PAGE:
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Ruby Home Automation for Canine Happiness

Published By Corey on Feb.13.2010 at 9:30AM

A problem presents itself...

Part of the wonderful part of working from home is being able to spend lots of time with our 2 Boston Terriers Molly and Daisy. However, my office is in the upper floor of the house I have to keep tabs on when they might need to go outside to "make potty".

They're smart enough to go to the door, scratch it and wait but occasionally (usually when over-focused on some piece of code) I forget and they're forced to make use or the floor in the washroom.

In the spring and fall months I would end up just leaving the door to the backyard open for them to come and go as they please. In the summer the hydro bill skyrockets with AC usage not to mention the mosquitoes and other unwelcomed bugs that find their way inside. In the winter the furnace has a tough time keeping up not to mention the wasted energy.

Envisioning a solution

I started thinking of how a video camera of some kind would enable me to watch them from a secondary screen like my iPhone but wait second all these new home security cameras come with motion notification, why couldn't I just tap into that?

The puzzle pieces

A Linksys WVC54GC Wireless-G Camera for $55 at Canada Computers
FFMpeg installed via DarwinPorts:sudo port install ffmpeg +gpl +postproc +lame +theora +faac +faad +x264 +a52 +xvid
ImageMagick installed via DarwinPorts:sudo port install ImageMagick
Growl, why bother with emails when I can have a slick notification popup on any number of computers
A 70 line ruby script to glue it all together.

How does it all work?

Framegrabbing the stream with FFmpeg

The first piece is just connecting to the video stream (SOURCE variable) and framegrabbing every couple of seconds (INTERVAL variable). A simple ffmpeg command will do this and keep the frames numbered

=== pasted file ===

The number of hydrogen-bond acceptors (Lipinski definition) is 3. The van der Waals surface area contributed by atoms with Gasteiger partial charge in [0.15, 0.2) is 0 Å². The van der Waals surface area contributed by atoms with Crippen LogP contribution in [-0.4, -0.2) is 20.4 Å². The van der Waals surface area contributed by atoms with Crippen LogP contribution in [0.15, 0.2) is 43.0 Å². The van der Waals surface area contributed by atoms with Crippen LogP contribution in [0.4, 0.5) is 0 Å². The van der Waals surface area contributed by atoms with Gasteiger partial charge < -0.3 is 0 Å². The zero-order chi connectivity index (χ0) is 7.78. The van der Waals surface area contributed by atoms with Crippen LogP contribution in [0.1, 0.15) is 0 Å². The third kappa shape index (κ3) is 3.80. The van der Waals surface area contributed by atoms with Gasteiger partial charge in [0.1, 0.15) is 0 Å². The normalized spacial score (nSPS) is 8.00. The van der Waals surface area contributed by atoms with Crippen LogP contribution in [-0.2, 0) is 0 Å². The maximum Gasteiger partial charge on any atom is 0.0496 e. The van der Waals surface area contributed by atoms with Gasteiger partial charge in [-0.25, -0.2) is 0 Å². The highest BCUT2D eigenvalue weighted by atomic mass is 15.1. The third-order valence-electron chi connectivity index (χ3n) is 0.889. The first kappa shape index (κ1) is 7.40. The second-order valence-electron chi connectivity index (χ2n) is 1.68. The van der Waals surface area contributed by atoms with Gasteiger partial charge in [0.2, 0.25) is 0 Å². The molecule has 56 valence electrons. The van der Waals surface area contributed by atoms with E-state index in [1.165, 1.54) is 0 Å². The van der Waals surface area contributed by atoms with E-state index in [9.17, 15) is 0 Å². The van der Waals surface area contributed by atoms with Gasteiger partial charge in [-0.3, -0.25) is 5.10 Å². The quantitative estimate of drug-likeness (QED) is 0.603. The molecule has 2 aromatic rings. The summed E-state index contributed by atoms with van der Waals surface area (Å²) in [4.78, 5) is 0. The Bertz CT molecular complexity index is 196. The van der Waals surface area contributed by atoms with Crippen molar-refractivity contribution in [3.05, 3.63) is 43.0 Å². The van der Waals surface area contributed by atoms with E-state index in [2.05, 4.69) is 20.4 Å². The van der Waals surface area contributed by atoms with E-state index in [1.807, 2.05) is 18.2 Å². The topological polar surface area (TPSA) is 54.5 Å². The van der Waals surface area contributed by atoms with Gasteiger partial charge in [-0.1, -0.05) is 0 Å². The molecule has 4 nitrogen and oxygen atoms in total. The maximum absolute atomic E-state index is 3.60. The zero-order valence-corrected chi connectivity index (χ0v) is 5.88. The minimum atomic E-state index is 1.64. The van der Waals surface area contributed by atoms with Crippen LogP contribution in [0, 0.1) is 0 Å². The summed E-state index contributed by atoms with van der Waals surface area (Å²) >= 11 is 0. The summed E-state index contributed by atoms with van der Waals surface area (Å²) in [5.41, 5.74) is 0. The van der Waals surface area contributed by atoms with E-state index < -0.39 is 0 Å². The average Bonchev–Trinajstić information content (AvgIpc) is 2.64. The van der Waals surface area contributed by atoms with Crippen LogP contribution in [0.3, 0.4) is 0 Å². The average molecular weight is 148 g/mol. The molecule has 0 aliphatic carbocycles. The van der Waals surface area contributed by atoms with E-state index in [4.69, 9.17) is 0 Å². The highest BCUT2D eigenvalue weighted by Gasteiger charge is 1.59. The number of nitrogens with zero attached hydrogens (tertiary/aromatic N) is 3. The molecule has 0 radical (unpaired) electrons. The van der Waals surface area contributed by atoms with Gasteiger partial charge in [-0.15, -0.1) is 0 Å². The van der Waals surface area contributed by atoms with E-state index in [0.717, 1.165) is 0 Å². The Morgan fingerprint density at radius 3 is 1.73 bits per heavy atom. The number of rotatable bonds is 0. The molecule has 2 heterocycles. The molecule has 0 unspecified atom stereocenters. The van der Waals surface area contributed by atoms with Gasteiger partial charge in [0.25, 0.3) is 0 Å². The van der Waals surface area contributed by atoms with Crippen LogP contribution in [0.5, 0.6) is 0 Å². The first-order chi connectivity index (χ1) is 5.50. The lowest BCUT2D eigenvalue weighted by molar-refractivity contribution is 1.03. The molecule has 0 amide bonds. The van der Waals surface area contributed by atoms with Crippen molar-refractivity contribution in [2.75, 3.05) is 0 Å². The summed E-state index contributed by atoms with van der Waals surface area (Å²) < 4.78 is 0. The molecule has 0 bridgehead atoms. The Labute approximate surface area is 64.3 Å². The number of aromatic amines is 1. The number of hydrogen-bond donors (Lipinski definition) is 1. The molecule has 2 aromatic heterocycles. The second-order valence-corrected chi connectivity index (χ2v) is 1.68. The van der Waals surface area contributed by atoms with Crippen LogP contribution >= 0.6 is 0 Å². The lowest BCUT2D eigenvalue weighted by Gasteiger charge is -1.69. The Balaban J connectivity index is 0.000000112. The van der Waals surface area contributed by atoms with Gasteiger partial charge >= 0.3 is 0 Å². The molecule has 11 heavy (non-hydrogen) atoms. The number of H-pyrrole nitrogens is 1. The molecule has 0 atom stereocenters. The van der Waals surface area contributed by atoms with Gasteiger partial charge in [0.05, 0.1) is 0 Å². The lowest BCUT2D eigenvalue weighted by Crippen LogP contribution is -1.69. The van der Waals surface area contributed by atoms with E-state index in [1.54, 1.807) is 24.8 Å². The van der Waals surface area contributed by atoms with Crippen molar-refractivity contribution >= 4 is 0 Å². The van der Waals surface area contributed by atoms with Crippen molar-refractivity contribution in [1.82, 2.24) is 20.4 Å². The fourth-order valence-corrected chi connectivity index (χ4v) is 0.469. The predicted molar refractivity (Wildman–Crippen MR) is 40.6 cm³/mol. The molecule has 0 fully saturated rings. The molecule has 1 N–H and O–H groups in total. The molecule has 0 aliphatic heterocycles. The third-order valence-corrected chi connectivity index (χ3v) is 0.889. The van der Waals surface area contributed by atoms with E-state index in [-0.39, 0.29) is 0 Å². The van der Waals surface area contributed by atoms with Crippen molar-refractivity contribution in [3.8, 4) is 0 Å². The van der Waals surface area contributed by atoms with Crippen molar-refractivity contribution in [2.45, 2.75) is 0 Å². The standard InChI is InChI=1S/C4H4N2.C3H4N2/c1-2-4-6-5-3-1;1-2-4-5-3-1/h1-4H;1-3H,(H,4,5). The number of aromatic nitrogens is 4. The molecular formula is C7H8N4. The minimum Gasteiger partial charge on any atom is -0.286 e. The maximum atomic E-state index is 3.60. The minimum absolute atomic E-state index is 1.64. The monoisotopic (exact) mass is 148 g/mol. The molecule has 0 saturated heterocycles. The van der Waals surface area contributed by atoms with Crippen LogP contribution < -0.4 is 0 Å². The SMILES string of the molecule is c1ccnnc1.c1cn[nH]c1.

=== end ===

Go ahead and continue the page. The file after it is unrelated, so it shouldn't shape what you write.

ffmpeg -i http://172.16.187.5/img/mjpeg.cgi -y -ss 2 -an -sameq -f image2 -r 1/2 frames/%07d.jpg
Note the rate is in FPS so we want 0.5 fps or 2 seconds per frame.I use IO.popen to start a child process that will exit when the script quits. The only issue is for some reason occasionally the ffmpeg process dies off. I'm still trying to figure out why this happens....

Watch for new frames

The directory_watcher gem does has a simple event interface for new files. We can even tell it to poll at the same rate we expect frame grabs to come in. When a new frame shows up we run the comparison routine to see if anything has changed.

Compare the frames

This was the hardest part. I did some heavy googling I couldn't really find much in the way of motion detection algorithms, but after looking at the ImageMagick documentation I stumbled upon compare and everything came together. As much as some cool highlighting or rectangles of change would be great i really just need to know if the image changed enough to suspect the dog might be at the door. I can look at the image to verify if it is a false positive


Frame 001: Nothing going on

Frame 002: Nothing to see here, move along people
We can compare the last and current frames to see whats changed. Since the stream is using lossy jpgs there will be differences on almost every pixel each frame if we do a straight up comparison with
compare -fuzz 0% -metric AE ha_001.jpg ha_002.jpg ha_comp_fuzz0.jpg
==> 68047

68047 of the 76800 pixels changed according to compare, that is 88.6% of the image!

I'm guessing red is bad...
The real changes look very negligible if we enable some fuzz
compare -fuzz 10% -metric AE ha_001.jpg ha_002.jpg ha_comp_fuzz10.jpg
=> 233

Here we have 233 pixels of change meaning only 0.3% of the image changed. I find that 10% fuzz works well enough, in high daylight conditions 5% wasn't enough because just the motion of the clouds caused the lighting in the room to change quickly.

With fuzz the changes are minimal

What happens when a dog is in the frame?


Frame 002: The emptiness

Frame 003: Hello puppy!
When we use the compare utility against a frame with a dog in it we have plenty of difference even with fuzz:
compare -fuzz 10% -metric AE ha_002.jpg ha_003.jpg ha_comp_event.jpg
=> 20189

In this case we see a fairly large change in the image (26%) so its time to notify me.

We can clearly see an event has occured

Notifying when there is an event

Sending a growl notification when the image changes is pretty simple, we just use the growl event and attach the current frame to the notification so I can see it. The growl gem has a simple syntax and handles all the dirty work. I use the Music Video style for the notification so the image is as large as possible and make the notification sticky so if I'm not looking at the screen the instant it happens it stays around.

Conclusion

Lower heating bills, dogs that aren't nervous about having accidents in the house, damn thats not bad for an hours work. Writing this blog article probably took about as much time as putting the solution together once I found ImageMagick's awesome compare tool. If you have any questions or comments just drop me a note on Twitter!